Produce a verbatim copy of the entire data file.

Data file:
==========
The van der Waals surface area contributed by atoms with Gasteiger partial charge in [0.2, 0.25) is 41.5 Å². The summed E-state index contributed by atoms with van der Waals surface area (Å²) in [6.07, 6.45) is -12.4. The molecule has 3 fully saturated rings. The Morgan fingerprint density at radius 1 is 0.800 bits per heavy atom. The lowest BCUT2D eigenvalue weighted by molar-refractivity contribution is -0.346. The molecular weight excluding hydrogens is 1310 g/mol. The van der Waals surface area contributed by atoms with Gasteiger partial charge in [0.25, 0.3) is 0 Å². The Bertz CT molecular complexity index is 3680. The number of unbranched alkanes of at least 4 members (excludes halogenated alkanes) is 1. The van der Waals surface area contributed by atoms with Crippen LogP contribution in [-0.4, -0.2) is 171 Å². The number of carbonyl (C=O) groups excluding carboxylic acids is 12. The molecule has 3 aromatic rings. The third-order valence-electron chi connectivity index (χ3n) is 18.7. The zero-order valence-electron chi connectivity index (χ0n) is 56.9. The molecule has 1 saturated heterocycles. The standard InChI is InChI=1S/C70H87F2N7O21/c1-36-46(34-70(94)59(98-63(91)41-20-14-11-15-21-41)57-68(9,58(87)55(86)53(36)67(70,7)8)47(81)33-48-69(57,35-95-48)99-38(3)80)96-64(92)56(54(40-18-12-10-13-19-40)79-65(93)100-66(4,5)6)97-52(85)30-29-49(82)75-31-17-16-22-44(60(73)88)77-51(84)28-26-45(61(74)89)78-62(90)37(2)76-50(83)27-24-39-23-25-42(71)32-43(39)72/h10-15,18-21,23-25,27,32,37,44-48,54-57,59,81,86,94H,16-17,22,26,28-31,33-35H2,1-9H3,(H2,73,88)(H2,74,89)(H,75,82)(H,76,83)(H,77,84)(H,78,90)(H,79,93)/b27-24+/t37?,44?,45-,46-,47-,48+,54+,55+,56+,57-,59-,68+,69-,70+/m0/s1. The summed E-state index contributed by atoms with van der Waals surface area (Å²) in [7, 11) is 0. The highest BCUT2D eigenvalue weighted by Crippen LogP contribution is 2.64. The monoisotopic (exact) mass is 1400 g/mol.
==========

The van der Waals surface area contributed by atoms with Gasteiger partial charge in [0.2, 0.25) is 41.5 Å². The summed E-state index contributed by atoms with van der Waals surface area (Å²) in [6.07, 6.45) is -12.4. The molecule has 3 fully saturated rings. The Morgan fingerprint density at radius 1 is 0.800 bits per heavy atom. The lowest BCUT2D eigenvalue weighted by molar-refractivity contribution is -0.346. The molecular weight excluding hydrogens is 1310 g/mol. The van der Waals surface area contributed by atoms with Gasteiger partial charge in [0.25, 0.3) is 0 Å². The Bertz CT molecular complexity index is 3680. The number of unbranched alkanes of at least 4 members (excludes halogenated alkanes) is 1. The van der Waals surface area contributed by atoms with Crippen LogP contribution in [-0.4, -0.2) is 171 Å². The number of carbonyl (C=O) groups excluding carboxylic acids is 12. The molecule has 3 aromatic rings. The third-order valence-electron chi connectivity index (χ3n) is 18.7. The zero-order valence-electron chi connectivity index (χ0n) is 56.9. The molecule has 1 saturated heterocycles. The standard InChI is InChI=1S/C70H87F2N7O21/c1-36-46(34-70(94)59(98-63(91)41-20-14-11-15-21-41)57-68(9,58(87)55(86)53(36)67(70,7)8)47(81)33-48-69(57,35-95-48)99-38(3)80)96-64(92)56(54(40-18-12-10-13-19-40)79-65(93)100-66(4,5)6)97-52(85)30-29-49(82)75-31-17-16-22-44(60(73)88)77-51(84)28-26-45(61(74)89)78-62(90)37(2)76-50(83)27-24-39-23-25-42(71)32-43(39)72/h10-15,18-21,23-25,27,32,37,44-48,54-57,59,81,86,94H,16-17,22,26,28-31,33-35H2,1-9H3,(H2,73,88)(H2,74,89)(H,75,82)(H,76,83)(H,77,84)(H,78,90)(H,79,93)/b27-24+/t37?,44?,45-,46-,47-,48+,54+,55+,56+,57-,59-,68+,69-,70+/m0/s1. The summed E-state index contributed by atoms with van der Waals surface area (Å²) in [7, 11) is 0. The highest BCUT2D eigenvalue weighted by Crippen LogP contribution is 2.64. The monoisotopic (exact) mass is 1400 g/mol.